I have given honorable senators the percentages and total figures to support my case for the holding of an inquiry. I now proceed to give the figures for the House of Representatives. The overall percentage of informal votes for all States in the House of Representatives election was 2.57 as against 10.62 per cent, in the Senate election. The percentages for the individual States were as follows: - New South Wales, 2.42 per cent.; Victoria, 2.28 per cent.; Queensland, 2.71 per cent. South Australia - it cannot claim to have the lowest percentage of informal votes cast in the House of Representative elections - had a percentage of 3.12 informal votes. In Western Australia it was 3.221 and in Tasmania 3.2.
– Victoria has the most intelligent voters.
– That may be so. I am not arguing about that. I am merely stating the facts disclosed by the figures.
– Is there any relationship between the number of informal votes cast for House of Representatives elections and the number of candidates?
– I should think there would be. In my opinion, that is one of the main reasons why there is such a large number of informal votes at Senate elections.
Having regard to the number of political parties there are, it is no exaggeration to say that if there were a double dissolution there could be 40 candidates for the Senate in New South Wales and Victoria. However small their membership may be at the moment, some of the newer political parties are growing in Victoria. Those parties would be eligible, under the electoral system, to present a team of six candidates. If there are 40 candidates on the ballot-paper, the elector is required to mark his paper from 1 to 39. He is allowed to miss the fortieth. The numbering must be consecutive, from 1 to 39. At an ordinary general election, there might be eighteen or twenty candidates for the Senate. I have not gone to the trouble of ascertaining the number of candidates who presented themselves for election on the last occasion, but of course there are always at least twelve from the major parties. In addition, there are new parties such as the Republican Party in Victoria and the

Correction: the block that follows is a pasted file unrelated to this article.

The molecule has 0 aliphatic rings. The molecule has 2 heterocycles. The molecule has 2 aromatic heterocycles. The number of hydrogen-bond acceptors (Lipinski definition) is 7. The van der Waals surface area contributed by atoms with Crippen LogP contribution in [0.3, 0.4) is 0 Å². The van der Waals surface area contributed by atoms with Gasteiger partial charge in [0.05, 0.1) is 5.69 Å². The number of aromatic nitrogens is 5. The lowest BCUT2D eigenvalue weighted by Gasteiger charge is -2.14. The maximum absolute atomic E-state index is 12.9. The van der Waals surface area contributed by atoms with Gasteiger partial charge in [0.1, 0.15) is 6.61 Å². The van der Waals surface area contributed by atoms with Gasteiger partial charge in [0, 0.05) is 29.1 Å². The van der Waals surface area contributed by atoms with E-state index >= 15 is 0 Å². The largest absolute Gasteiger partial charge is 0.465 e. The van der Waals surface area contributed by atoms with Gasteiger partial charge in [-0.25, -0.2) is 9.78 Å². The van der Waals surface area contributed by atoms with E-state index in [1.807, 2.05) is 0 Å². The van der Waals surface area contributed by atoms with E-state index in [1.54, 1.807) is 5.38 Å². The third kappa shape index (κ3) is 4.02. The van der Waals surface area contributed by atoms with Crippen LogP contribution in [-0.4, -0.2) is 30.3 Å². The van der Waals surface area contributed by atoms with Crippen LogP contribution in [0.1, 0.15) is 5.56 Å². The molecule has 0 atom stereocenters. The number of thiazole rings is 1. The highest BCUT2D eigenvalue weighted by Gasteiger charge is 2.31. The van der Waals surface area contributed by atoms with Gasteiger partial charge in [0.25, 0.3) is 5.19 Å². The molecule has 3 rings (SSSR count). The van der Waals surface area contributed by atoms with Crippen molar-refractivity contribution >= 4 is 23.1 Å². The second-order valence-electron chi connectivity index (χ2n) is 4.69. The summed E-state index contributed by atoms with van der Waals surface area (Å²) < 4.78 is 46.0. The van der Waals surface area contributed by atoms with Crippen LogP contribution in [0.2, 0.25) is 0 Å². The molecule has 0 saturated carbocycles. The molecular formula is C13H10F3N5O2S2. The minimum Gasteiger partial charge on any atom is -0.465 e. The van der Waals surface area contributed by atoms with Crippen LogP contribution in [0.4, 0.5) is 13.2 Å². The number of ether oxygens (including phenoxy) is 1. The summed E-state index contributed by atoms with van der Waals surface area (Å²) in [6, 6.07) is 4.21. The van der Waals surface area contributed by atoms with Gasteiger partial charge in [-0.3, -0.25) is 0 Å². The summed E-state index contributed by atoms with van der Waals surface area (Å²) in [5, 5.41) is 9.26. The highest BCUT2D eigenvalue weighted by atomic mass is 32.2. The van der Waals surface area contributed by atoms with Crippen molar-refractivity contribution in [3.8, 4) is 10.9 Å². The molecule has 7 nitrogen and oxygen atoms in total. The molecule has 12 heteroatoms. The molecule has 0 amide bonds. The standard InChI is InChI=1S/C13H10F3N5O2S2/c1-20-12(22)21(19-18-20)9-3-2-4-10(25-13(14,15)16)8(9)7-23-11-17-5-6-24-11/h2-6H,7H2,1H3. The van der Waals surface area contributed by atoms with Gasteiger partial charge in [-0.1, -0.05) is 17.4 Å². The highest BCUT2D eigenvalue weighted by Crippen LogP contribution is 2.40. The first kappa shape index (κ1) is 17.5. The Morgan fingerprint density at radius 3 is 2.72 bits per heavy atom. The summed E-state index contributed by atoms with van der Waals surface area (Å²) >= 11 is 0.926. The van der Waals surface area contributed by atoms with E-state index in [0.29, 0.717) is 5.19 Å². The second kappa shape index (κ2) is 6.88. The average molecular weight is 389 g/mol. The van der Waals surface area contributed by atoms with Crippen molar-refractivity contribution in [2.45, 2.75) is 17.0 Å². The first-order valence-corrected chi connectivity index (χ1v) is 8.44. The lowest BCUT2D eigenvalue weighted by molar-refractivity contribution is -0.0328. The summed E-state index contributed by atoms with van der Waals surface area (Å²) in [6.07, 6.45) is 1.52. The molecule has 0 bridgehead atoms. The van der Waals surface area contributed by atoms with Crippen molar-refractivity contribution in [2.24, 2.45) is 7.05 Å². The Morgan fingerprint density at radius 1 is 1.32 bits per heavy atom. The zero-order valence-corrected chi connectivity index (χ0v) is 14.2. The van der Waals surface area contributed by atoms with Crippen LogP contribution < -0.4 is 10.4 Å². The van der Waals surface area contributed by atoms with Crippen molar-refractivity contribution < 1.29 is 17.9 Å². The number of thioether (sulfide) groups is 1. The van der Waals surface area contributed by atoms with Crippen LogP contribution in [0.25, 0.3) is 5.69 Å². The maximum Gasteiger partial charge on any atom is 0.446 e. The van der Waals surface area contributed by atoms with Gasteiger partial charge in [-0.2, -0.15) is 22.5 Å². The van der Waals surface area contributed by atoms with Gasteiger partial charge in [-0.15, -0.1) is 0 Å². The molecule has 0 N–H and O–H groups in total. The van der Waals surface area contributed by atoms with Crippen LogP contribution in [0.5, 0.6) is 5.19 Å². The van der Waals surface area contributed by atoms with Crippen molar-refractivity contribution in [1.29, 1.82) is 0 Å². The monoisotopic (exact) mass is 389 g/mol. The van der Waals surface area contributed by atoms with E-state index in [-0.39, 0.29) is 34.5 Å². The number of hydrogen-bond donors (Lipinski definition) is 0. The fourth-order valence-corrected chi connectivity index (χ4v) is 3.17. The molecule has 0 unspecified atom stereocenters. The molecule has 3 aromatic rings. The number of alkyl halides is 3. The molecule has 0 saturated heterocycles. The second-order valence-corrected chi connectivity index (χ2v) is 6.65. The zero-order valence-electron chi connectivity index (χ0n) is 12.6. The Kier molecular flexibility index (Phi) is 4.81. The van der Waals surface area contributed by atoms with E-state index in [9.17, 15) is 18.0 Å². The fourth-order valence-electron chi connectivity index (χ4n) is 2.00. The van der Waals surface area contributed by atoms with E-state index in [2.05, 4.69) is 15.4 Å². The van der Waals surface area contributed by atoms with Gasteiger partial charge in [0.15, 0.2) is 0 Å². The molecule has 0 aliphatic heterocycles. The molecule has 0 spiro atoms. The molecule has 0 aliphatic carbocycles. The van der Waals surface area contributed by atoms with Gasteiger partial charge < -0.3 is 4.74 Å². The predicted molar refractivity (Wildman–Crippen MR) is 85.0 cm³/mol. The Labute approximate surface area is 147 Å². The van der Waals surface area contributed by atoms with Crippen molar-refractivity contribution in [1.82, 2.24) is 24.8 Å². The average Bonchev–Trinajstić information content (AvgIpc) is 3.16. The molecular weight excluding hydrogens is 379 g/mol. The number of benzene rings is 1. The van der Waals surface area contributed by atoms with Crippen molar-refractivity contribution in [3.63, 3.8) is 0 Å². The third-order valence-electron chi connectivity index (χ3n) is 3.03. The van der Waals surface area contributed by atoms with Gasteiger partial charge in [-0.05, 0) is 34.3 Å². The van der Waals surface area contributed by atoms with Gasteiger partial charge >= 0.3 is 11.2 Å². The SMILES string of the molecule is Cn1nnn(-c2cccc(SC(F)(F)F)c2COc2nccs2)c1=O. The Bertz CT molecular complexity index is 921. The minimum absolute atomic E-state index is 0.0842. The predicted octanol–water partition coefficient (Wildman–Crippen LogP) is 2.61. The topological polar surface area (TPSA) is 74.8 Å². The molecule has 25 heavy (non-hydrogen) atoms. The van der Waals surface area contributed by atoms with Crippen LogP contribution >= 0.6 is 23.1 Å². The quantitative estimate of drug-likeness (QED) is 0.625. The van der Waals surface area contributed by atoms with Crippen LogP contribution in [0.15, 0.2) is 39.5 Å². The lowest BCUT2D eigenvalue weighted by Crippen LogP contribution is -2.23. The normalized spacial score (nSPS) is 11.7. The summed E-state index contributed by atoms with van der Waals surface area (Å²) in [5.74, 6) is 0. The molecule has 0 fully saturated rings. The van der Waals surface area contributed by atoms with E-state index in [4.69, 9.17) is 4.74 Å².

Douglas Credit Party, and there is usually a host of independent candidates. I have seen the time in Victoria when there was a Country Party Senate team and also a Liberal Party Senate team. I have not seen that occur in recent years, but it would be extremely unwise to say that it could not happen again.
– It has happened in Western Australia.
– Yes. I think it happened at the 1958 election but not, if 1 remember correctly, at the last election.
– Yes, last year, too.
– That proves that it is possible for a great number of candidates to present themselves.
I hope honorable senators will pardon me for again referring to the figures, but I shall do so to show why it is necessary to appoint a committee to investigate the position. The best way to ascertain the reason for the large number of informal votes is to consider the facts. In New South Wales in 1958, 12.46 per cent, of the votes cast for Senate candidates were informal, and 2.80 per cent, of the votes cast for candidates for the House of Representatives were informal. In Victoria, the figures were 9.89 and 2.44 respectively; in Queensland, 7.17 and 3.02; in South Australia, 7.74 and 3.30; in Western Australia, 9.40 and 3.57; and in Tasmania, 11.21 and 4.07. The percentage of informal votes for the Senate for the whole of Australia was 10.29, and for the House of Representatives, 2.87. I recognize that there are reasons for the high percentage of informal votes in Tasmania. The people of that State vote at State elections under the Hare-Clark system. They elect the members of their Legislative Assembly on the basis of the Commonwealth divisions. There are seven members to a division, and the law provides that a vote is formal if the voter states his preferences by placing the figures one, two and three on the ballotpaper. Because of the different methods of electing candidates in Tasmania, there is a reason for the relatively high proportion of informal votes.